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A Primer to Guild Wars 2: Hype and Reality

Posted by Segun777 Monday July 23 2012 at 9:16AM
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You will give the people an ideal to strive towards
They will race behind you, they will stumble, they will fall
But in time, they will join you in the Sun
In time you will help them accomplish wonders
  Jor-El, Man of Steel
Let me preface this by saying I bought the Collector’s edition of Star Wars The Old Republic, I bought the Lifetime Subscription for The Secret World and I Prepurchased Guild Wars 2.
Guild Wars 2 is coming out at the end of August and a lot of people are wondering if the juice is worth the squeeze, if the game is as good as the hype around it suggests. Guild Wars 2 is the last of the ‘Trinity of Story’, by which I mean to say that Guild Wars 2, The Old Republic, and Secret World have all trumpeted story as an important part of their games. While certainly other games including Wildstar, Blade & Soul, and Elder Scrolls Online are talking about story, they’re far enough from launch for it to be superfluous. This primer than is for people to compare the games and try to understand how Guild Wars 2 is similar and different from each of the other games and make informed choices about whether or not to play it.
Guild Wars 2 employs the same basic technique of storytelling that both TOR and TSW use with fully-voiced quests. Just as with TSW but unlike TOR not every quest is voiced, some quests can be gotten simply by passing through an area. Unlike TOR and TSW, Guild Wars 2 characters don’t move around. A complaint about TOR often related about how the NPC’s weren’t doing anything, that they were pretty stationary; all three games employ the same basic techniques in this regard. The biggest problem with Guild Wars 2 application of story is that is feels like the weakest of the three MMOs. Bioware is Bioware and they can tell a good yarn. TSW feels like Dreamfall: The End of Days; it feels short but robust. Guild Wars 2 has a hard time finding its stride story wise and I’m sorry to say it’s the presentation that hurts the most. It has a hard time making the player care more about what’s happening around them from moment to moment but I feel as if the blandness of the story helps make it remarkably replayable.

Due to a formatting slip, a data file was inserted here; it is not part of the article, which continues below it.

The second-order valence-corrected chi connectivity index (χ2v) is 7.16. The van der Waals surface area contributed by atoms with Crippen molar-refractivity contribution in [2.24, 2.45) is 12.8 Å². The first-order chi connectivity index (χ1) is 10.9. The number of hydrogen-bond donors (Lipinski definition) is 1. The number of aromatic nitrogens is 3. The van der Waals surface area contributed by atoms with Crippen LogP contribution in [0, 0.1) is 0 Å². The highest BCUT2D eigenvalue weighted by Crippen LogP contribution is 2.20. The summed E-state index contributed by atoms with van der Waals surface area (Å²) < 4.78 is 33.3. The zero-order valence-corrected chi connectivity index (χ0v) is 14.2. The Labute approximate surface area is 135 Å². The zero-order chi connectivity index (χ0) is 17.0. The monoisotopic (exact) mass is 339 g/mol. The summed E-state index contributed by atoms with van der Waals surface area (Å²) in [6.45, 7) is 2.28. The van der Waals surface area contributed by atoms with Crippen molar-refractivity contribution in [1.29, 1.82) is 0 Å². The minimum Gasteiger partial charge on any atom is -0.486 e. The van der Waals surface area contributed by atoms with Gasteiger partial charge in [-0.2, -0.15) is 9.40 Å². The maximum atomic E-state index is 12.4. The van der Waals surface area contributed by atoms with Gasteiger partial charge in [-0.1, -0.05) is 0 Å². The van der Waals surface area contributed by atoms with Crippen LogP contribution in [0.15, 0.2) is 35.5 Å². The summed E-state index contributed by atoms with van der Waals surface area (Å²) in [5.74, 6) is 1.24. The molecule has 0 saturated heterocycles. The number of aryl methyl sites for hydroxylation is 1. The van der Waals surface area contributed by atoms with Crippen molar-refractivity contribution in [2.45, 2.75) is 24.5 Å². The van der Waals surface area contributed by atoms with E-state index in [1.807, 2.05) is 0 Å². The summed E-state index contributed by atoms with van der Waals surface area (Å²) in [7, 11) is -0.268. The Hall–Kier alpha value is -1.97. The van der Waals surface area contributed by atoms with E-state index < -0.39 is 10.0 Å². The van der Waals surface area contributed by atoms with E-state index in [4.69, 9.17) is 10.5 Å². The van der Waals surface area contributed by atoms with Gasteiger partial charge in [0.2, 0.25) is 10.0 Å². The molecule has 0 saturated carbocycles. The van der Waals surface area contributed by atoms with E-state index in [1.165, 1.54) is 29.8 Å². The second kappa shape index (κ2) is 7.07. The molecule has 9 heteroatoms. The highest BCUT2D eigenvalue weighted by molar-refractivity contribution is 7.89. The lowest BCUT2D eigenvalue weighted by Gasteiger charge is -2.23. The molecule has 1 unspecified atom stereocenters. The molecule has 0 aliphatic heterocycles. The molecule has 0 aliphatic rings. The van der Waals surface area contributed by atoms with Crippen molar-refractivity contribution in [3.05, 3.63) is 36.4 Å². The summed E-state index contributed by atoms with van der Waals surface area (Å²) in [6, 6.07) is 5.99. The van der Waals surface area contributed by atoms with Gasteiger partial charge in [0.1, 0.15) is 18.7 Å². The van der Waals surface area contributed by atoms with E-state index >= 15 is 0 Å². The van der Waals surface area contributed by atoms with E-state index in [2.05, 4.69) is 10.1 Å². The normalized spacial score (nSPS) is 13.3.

Guild Wars 2 like TOR and TSW uses its own engine, and the graphics are both spectacular and mundane for it. I liken it to impressionism, which is painting by dots up close but when seen from far away the vista is magnificent; that’s basically Guild Wars 2 in a nutshell. Guild Wars 2 also employs the ‘bloom effect’; you know it well as the bright sunlight effect from Guild Wars 1, or from any number of Asian MMOs. The pretty graphics then don’t seem to strain the systems and servers as much as either TSW or TOR, but only time will tell.
Combat in Guild Wars 2 bares much more similarity to TSW then TOR. While Guild Wars 2 employs an auto attack option and a hot bar like most MMOs there are significant changes to how it is implemented. Guild Wars 2 allows on the fly weapon swapping which instantly changes most of your skill set pretty much just like TSW although more casual friendly. While you do have to break new weapon types in no one class has that many weapon types to use and it’s fairly easy to handle. Much ado has been made about mobility in combat, and while it’s true you are more mobile than say TOR, you’re much less mobile than say Tera. Also rather than mobility the combat in Guild Wars 2 is more accurately described as a mix of WoW PVP and kiting mobs. While the complaint has been given that ranged combat is easier than melee combat I believe that those who have played TSW will feel right at home as a melee character. Melee combat is not about kiting and more about watching attacks and then dodging rather than jumping around like ranged combat. It’s a subtle difference but it’s obvious that ranged combat will be the favorite of the more casual players. Dodging in Guild Wars 2 like TSW is an option and is much looser than TSW, with a quicker timer and the ability to multiple dodges in a row.
Quests in Guild Wars 2 work much like they do in TSW rather than TOR, which is to say your main story quests are tiered and must be done sequentially, the events that you read about are much like the tiered quests of TSW but again more casual friendly, events are given and finished without talking to the actual quest giver, it gives it an easier more organic feeling and frankly it beats tracking down quest givers. One obvious difference is that it also means that you lose the initial charm of the quests that TSW and TOR have in listening to the quest giver tell a story but they also work better as daily missions in replayability.